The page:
Sampler by Isabel Buist, 1839

Sampler by Isabel Buist, 1839

Description

This is a hand-embroidered needlework sampler made in 1839 by nine-year-old Isabel Buist in Tasmania (then known as Van Diemen's Land). The rectangular linen cloth is embroidered with cross-stitch in coloured cotton thread. Starting from the top, the sampler features two sets of the alphabet in grey and blue thread, the numbers 1 to 12 and a heart. Below the rows of letters and numbers are two bowls of flowers and a verse that reads 'PARENT of good, thy works of might / I trace with wonder and delight, / In them thy glories shine / There's nought in earth or sea or air / Or heavn [sic] itself that's excellent or fair / But what is wholly thine'. Across the bottom, over three lines, is stitched 'Isabel Buist. Aged 9 / Van Dieman's [sic] Land / April 16 1839'. The sampler measures 28.0 cm (length) x 20.5 cm (width).

Educational value

  • A sampler is a piece of embroidery, usually produced by a young girl to practise a range of stitches and provide a record of different stitches and patterns - there are samplers made by girls as young as five years old dating from the 16th and 17th centuries; the word 'sampler' is derived from the Latin 'exemplum', meaning 'an example'.
  • Because, like most young girls making samplers, Isabel Buist (1830-1917) embroidered her name, her age and the place and date of her work, the sampler can be accurately dated to 1839 - the date confirms it as one of the relatively few surviving Australian-made samplers from before 1850.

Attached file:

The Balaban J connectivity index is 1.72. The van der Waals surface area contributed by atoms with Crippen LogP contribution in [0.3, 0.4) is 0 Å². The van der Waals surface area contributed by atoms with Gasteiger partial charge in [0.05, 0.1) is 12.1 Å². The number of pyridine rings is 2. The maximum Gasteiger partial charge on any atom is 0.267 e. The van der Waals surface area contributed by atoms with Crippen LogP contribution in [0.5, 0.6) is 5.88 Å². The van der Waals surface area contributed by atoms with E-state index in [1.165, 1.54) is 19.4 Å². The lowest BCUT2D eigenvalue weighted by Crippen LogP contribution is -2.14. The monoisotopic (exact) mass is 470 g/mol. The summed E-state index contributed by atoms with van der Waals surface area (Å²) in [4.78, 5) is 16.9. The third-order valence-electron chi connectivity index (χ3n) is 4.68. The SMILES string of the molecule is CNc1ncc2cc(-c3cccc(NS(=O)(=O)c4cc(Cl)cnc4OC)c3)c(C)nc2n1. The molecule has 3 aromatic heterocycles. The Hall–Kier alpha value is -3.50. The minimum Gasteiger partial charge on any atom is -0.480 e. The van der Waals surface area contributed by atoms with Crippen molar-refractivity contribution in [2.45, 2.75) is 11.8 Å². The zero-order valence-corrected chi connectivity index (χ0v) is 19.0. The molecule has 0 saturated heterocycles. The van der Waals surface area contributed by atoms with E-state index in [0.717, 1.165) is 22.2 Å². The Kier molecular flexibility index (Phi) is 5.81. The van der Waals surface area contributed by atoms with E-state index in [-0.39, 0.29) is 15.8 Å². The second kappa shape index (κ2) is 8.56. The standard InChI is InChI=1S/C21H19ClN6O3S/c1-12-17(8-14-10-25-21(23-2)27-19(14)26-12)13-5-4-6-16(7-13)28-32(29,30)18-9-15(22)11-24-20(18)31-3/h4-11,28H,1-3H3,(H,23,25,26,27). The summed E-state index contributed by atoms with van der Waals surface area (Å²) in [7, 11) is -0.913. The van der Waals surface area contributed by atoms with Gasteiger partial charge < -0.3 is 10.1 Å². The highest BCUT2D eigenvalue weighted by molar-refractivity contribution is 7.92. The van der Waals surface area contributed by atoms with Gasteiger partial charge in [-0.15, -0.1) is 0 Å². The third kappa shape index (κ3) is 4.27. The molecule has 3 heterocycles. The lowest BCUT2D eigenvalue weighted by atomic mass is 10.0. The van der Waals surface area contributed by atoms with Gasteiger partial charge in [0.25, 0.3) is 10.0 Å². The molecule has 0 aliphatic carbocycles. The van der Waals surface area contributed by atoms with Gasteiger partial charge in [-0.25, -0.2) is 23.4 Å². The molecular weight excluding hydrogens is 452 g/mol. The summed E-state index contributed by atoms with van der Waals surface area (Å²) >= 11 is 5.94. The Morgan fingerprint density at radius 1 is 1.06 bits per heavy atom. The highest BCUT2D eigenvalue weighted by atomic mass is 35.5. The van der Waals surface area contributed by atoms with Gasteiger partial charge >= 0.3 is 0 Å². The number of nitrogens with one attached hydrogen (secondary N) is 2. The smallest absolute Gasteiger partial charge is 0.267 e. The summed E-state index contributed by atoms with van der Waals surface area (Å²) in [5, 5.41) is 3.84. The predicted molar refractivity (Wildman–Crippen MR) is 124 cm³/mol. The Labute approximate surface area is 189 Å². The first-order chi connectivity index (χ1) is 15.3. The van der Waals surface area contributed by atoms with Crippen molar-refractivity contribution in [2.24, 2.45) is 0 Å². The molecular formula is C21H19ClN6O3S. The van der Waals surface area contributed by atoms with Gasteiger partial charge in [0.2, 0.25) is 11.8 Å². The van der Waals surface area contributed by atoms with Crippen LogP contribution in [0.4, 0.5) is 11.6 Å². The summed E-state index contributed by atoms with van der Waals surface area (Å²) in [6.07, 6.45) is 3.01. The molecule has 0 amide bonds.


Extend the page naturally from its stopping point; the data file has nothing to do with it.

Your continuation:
• In colonial Australia, the production of samplers was believed to be a sign of virtue and industry and to demonstrate the achievement of domestic skills - the ability of middle-class girls to sew neatly and quickly and to execute a range of embroidery stitches was considered good preparation for their domestic duties as wives and mothers.
  • The background of the sampler's creator reflects the large numbers of British and Irish settlers in Australia in the early 19th century - Isabel Buist's parents were Scottish immigrants who had arrived in Australia in 1823; Isabel was born in Tasmania and at the age of 24 she married William Bayles; the couple moved to Melbourne, where William was later elected Mayor.
  • Van Diemen's Land was the name originally used by Europeans for Tasmania - Dutch explorer Abel Tasman (1603-59) named the island 'Anthoonij van Diemenslandt' in 1642 in honour of Anthony van Diemen, governor-general of the Dutch East Indies, who had sent Tasman on his voyage of discovery; from the 1830s, Van Diemen's Land became the primary convict colony in Australia; in 1853 transportation ceased and in 1856, Van Diemen's Land was renamed Tasmania in order to create a fresh identity distinct from its criminal past.
  • There were two main types of samplers, spot motif samplers and band samplers - spot motifs had a variety of motifs stitched randomly over the fabric, while band samplers were long thin strips of fabric embroidered more systematically in horizontal bands.
  • The cross-stitch, one of the oldest forms of embroidery in the world, involves using a series of 'X' stitches to form a pattern, with the regular weave of the linen as a guide - because of its simplicity, this stitch was often taught to young girls learning to sew.